It's trivial to construct hands that would benefit from other methods. In the cases you cite, a negative double would obviously be nice to have. Other times, you'd be wishing your negative double was a penalty double, or just maybe could be used as a transfer. The trick is to optimize what you play, maybe you think you have.

In my experience playing negative doubles, the ideal hands rarely arose. And when they did arise, partner rarely had the nice ideal fit and we ended up in 2M-Moysians and worse, 3m-Moysians when the opp's contract wasn't making. And when responder in some frustration at not being dealt an ideal hand, decides to double with a less-than-ideal hand, the results are worse. They aren't for me, but hey if you love them ..

In the first example, yes you would pull up in 2NT and possibly miss a spade fit.

In the second yes you would pass. However opener is encouraged to liberally balance in that position.
July 27, 2015
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For what it is worth, the south hand has a K&R value of 16.70.
July 22, 2015
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To the best of my knowledge, all the written defences in the ACBL database apply to opening bids. The immense ‘difficulty’ with transfer responses to 1 is responder's bid, so any requirement for a written defence would be precedent setting. We do provide one if asked, as a courtesy.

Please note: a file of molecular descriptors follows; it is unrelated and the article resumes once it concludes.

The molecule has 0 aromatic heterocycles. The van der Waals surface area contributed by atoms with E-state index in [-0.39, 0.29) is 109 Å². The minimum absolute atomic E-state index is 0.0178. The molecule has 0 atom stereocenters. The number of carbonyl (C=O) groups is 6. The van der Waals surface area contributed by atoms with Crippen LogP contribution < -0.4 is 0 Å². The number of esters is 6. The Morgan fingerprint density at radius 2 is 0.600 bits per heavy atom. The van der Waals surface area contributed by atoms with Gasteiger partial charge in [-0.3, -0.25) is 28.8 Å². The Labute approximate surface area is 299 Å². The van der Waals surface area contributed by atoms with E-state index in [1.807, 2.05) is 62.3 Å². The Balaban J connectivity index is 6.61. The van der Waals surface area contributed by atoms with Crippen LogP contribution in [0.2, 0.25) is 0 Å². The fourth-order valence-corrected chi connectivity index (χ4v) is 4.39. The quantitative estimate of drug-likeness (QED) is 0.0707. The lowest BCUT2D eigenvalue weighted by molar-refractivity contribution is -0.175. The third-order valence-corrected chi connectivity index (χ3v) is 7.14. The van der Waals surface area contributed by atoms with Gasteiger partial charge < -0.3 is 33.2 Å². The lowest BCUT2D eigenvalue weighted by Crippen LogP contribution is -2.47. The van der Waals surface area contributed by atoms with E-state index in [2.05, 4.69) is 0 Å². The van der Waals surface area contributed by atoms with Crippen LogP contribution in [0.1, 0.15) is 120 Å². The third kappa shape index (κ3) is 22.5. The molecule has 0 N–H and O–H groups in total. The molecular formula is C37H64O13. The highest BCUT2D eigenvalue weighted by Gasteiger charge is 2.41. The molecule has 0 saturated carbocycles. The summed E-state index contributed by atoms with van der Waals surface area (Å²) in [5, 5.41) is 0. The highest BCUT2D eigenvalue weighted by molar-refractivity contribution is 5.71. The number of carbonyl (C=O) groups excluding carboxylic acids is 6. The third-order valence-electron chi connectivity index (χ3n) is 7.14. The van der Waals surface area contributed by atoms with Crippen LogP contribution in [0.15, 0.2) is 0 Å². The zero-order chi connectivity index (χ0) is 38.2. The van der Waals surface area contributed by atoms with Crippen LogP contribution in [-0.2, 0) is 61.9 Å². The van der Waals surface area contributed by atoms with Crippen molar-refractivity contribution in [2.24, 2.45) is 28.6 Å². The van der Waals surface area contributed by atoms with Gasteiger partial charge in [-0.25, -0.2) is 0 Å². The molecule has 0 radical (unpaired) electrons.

July 18, 2015
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I like the transfer idea, although you will lose some 4=4 spade fits I guess (fewer here if you play Flannery). Any reason you don't use a ‘normal’ transfer-suit sequence?

X = normal heart raise
3 = spades
3 = clubs
July 18, 2015
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One way to reduce the range of that 3 bid is to play transfers in those positions, at the cost of whatever you now use XX for. So after (1) 2 (X), then XX = diamonds, 2 = ‘cue’ raise, 2 = spades, 2 = quality club raise, 3 = junk.
July 6, 2015